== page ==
• 6. ifteenth Century Italian Art Filippo Brunelleschi, dome of FlorenceA Crowning Achievement Cathedral Florence, Italy; 1420-1436 Brunelleschi not only discarded traditional building methods and devised new ones, but he also invented much of the machinery necessary for the job. Although he might have preferred the hemispheric shape of Roman domes, Brunelleschi raised the center of his dome which is inherently more stable because it reduces the outward thrust around the dome’s base. To minimize the structure’s weight, he designed a relatively thin double shell--the first in history--around a skeleton of 24 ribs. The eight most important are visible on the exterior. The structure is anchored at the top with a heavy lantern, built after his death but from his design. Figure 21-14 *on ArtStudy CD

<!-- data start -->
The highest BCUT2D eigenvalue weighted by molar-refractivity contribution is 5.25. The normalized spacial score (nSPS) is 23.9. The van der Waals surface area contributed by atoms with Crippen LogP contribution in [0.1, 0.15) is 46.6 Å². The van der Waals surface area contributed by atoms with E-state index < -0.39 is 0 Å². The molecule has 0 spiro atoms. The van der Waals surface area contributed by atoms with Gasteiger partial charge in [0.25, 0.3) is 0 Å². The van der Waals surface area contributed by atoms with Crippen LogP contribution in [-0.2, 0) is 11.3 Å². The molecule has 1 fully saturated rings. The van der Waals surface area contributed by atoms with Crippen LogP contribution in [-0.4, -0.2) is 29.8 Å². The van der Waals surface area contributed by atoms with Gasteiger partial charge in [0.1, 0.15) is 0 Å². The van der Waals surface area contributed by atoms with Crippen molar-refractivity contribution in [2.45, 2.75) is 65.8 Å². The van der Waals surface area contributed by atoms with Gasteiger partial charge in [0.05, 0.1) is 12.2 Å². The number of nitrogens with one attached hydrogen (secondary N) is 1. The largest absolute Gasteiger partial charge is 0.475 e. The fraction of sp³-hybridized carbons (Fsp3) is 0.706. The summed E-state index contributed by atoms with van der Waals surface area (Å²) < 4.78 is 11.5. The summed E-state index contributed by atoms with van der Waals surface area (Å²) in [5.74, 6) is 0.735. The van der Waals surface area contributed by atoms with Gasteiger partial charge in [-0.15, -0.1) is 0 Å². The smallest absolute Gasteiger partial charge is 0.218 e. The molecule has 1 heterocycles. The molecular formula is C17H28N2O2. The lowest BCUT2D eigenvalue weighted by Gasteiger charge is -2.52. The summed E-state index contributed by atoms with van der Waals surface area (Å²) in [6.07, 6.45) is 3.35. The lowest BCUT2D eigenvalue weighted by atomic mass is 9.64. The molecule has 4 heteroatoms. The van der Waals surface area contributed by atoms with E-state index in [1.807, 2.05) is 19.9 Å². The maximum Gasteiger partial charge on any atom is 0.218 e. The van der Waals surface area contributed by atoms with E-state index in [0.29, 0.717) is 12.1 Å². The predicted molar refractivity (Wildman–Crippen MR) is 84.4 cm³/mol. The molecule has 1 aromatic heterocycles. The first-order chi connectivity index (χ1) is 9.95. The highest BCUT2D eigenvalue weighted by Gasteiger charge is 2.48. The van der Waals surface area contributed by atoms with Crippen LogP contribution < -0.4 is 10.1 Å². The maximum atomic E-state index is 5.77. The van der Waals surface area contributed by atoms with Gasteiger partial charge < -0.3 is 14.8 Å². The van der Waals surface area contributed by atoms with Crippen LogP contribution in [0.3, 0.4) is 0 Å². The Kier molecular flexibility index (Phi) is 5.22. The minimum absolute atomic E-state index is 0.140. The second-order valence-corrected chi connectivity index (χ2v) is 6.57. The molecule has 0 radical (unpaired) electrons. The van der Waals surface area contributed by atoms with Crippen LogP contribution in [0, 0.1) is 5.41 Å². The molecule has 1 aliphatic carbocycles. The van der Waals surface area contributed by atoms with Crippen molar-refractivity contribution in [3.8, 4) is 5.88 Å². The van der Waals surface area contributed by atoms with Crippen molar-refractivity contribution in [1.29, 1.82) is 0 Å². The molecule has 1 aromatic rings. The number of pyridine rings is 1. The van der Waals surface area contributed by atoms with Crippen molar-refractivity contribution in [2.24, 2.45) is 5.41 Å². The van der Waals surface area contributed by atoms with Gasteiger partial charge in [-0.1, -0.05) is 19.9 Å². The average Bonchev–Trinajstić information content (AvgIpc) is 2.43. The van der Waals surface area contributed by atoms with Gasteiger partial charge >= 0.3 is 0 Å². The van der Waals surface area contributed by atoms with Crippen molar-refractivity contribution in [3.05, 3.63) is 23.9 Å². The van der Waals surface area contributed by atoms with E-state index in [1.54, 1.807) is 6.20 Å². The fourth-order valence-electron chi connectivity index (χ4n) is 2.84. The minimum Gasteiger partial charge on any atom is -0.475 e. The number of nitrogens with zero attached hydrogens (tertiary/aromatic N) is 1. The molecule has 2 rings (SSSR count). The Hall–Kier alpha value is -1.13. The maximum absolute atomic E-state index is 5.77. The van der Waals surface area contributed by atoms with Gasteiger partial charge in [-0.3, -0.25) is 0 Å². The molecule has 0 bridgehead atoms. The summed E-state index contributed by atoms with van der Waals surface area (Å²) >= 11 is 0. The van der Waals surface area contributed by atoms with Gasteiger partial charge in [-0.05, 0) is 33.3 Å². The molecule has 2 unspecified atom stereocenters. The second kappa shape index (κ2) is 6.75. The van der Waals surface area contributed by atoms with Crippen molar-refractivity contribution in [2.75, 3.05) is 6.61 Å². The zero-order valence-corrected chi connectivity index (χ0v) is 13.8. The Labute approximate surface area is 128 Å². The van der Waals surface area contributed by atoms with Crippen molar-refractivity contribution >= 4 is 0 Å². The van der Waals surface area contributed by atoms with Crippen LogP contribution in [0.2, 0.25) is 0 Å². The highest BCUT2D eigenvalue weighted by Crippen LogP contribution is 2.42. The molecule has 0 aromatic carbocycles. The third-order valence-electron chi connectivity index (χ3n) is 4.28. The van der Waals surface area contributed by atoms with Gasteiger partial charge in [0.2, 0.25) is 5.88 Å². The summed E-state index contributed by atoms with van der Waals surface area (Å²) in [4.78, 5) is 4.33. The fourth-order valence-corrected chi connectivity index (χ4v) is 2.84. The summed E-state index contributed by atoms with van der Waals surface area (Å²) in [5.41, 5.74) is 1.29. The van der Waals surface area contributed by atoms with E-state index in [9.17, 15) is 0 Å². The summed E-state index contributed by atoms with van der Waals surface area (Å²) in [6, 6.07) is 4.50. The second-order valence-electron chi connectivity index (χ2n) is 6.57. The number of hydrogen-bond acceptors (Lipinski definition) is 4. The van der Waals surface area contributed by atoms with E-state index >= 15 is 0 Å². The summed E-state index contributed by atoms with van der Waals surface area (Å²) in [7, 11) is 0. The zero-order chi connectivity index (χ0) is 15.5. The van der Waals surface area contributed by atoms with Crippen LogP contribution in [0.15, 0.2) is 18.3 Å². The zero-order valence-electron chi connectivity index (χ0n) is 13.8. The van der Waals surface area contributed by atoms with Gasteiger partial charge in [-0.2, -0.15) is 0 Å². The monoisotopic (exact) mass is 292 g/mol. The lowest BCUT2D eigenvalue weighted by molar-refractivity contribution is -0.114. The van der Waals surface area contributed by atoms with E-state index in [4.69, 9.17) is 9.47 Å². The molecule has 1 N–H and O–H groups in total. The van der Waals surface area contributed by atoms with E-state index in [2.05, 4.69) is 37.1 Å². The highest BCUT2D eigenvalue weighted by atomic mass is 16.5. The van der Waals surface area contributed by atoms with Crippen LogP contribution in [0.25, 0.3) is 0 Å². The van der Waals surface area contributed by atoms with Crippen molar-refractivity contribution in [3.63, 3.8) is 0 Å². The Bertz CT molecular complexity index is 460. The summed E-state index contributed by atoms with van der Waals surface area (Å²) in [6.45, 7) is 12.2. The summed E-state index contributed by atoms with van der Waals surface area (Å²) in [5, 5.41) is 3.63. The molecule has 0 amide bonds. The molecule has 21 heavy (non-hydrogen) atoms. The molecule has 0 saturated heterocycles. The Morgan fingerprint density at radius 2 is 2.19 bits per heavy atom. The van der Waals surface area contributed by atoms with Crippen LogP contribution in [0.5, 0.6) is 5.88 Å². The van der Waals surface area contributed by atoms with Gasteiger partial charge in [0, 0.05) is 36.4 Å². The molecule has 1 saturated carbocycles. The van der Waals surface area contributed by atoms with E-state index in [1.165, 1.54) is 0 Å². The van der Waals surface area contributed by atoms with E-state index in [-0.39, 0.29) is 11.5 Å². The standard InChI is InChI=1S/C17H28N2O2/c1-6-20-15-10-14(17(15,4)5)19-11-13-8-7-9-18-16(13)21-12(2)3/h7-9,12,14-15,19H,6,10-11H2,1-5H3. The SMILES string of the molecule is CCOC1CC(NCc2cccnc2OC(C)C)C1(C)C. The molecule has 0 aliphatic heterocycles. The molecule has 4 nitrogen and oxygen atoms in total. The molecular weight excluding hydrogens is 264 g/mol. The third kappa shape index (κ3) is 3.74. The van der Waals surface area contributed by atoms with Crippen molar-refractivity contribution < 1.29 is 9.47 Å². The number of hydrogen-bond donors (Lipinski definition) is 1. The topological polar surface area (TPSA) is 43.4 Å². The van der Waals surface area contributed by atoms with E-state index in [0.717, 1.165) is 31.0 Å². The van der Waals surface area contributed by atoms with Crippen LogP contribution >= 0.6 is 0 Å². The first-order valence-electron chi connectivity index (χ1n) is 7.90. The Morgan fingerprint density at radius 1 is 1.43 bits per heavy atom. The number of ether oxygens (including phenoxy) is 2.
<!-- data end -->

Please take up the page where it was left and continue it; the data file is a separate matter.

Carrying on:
• 7. BrunelleschiA Fathers Emotional Sacrifice:Filippo Brunelleschis competitionpanel shows a sturdy and vigorousinterpretation of the Sacrifice ofIsaac. FILIPPO BRUNELLESCHI, Sacrifice of Isaac, competition panel for east doors, baptistery of Florence Cathedral, Italy, 1401-1402. Gilded bronze relief, 21" x 17". Museo Nazionale del Bargello, Florence.
  • 8. Ghiberti A Sacrifice in Relief: Lorenzo Ghibertis competition panel emphasizes grace and smoothness. LORENZO GHIBERTI, Sacrifice of Isaac, competition panel for eastdoors, baptistery, Florence Cathedral,Italy, 1401-1402. Gilded bronze relief, 21" x 17". Museo Nazionale del Bargello, Florence.